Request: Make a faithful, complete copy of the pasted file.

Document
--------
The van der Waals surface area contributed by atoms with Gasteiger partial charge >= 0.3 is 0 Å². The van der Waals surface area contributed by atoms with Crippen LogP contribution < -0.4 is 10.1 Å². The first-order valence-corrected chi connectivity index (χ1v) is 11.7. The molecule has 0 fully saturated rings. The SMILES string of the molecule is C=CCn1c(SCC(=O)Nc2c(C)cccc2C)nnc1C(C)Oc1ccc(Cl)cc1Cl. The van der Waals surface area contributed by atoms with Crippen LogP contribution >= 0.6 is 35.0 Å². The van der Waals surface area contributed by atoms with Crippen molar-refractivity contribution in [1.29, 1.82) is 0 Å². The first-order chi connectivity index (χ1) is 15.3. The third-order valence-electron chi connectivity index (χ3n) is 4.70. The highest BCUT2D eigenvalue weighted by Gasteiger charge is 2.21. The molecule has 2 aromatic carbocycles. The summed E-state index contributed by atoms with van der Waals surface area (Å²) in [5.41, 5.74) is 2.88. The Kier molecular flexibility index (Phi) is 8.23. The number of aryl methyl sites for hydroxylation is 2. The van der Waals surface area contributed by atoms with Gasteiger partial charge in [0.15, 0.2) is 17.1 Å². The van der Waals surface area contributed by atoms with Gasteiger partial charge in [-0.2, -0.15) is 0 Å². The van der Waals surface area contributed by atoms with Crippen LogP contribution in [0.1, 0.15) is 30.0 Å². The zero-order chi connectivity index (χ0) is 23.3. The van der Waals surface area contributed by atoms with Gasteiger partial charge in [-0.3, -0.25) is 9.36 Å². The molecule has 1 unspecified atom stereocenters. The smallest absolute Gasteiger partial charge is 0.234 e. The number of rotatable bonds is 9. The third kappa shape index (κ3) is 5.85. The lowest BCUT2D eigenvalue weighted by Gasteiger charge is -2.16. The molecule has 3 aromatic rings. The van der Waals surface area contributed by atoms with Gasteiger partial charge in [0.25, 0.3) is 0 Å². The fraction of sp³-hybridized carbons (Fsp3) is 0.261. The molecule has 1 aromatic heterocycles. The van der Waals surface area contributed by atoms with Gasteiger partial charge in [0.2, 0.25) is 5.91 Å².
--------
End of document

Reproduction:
The van der Waals surface area contributed by atoms with Gasteiger partial charge >= 0.3 is 0 Å². The van der Waals surface area contributed by atoms with Crippen LogP contribution < -0.4 is 10.1 Å². The first-order valence-corrected chi connectivity index (χ1v) is 11.7. The molecule has 0 fully saturated rings. The SMILES string of the molecule is C=CCn1c(SCC(=O)Nc2c(C)cccc2C)nnc1C(C)Oc1ccc(Cl)cc1Cl. The van der Waals surface area contributed by atoms with Crippen LogP contribution >= 0.6 is 35.0 Å². The van der Waals surface area contributed by atoms with Crippen molar-refractivity contribution in [1.29, 1.82) is 0 Å². The first-order chi connectivity index (χ1) is 15.3. The third-order valence-electron chi connectivity index (χ3n) is 4.70. The highest BCUT2D eigenvalue weighted by Gasteiger charge is 2.21. The molecule has 2 aromatic carbocycles. The summed E-state index contributed by atoms with van der Waals surface area (Å²) in [5.41, 5.74) is 2.88. The Kier molecular flexibility index (Phi) is 8.23. The number of aryl methyl sites for hydroxylation is 2. The van der Waals surface area contributed by atoms with Gasteiger partial charge in [0.15, 0.2) is 17.1 Å². The van der Waals surface area contributed by atoms with Gasteiger partial charge in [-0.2, -0.15) is 0 Å². The van der Waals surface area contributed by atoms with Crippen LogP contribution in [0.1, 0.15) is 30.0 Å². The zero-order chi connectivity index (χ0) is 23.3. The van der Waals surface area contributed by atoms with Gasteiger partial charge in [-0.3, -0.25) is 9.36 Å². The molecule has 1 unspecified atom stereocenters. The smallest absolute Gasteiger partial charge is 0.234 e. The number of rotatable bonds is 9. The third kappa shape index (κ3) is 5.85. The lowest BCUT2D eigenvalue weighted by Gasteiger charge is -2.16. The molecule has 3 aromatic rings. The van der Waals surface area contributed by atoms with Gasteiger partial charge in [0.25, 0.3) is 0 Å². The fraction of sp³-hybridized carbons (Fsp3) is 0.261. The molecule has 1 aromatic heterocycles. The van der Waals surface area contributed by atoms with Gasteiger partial charge in [0.2, 0.25) is 5.91 Å².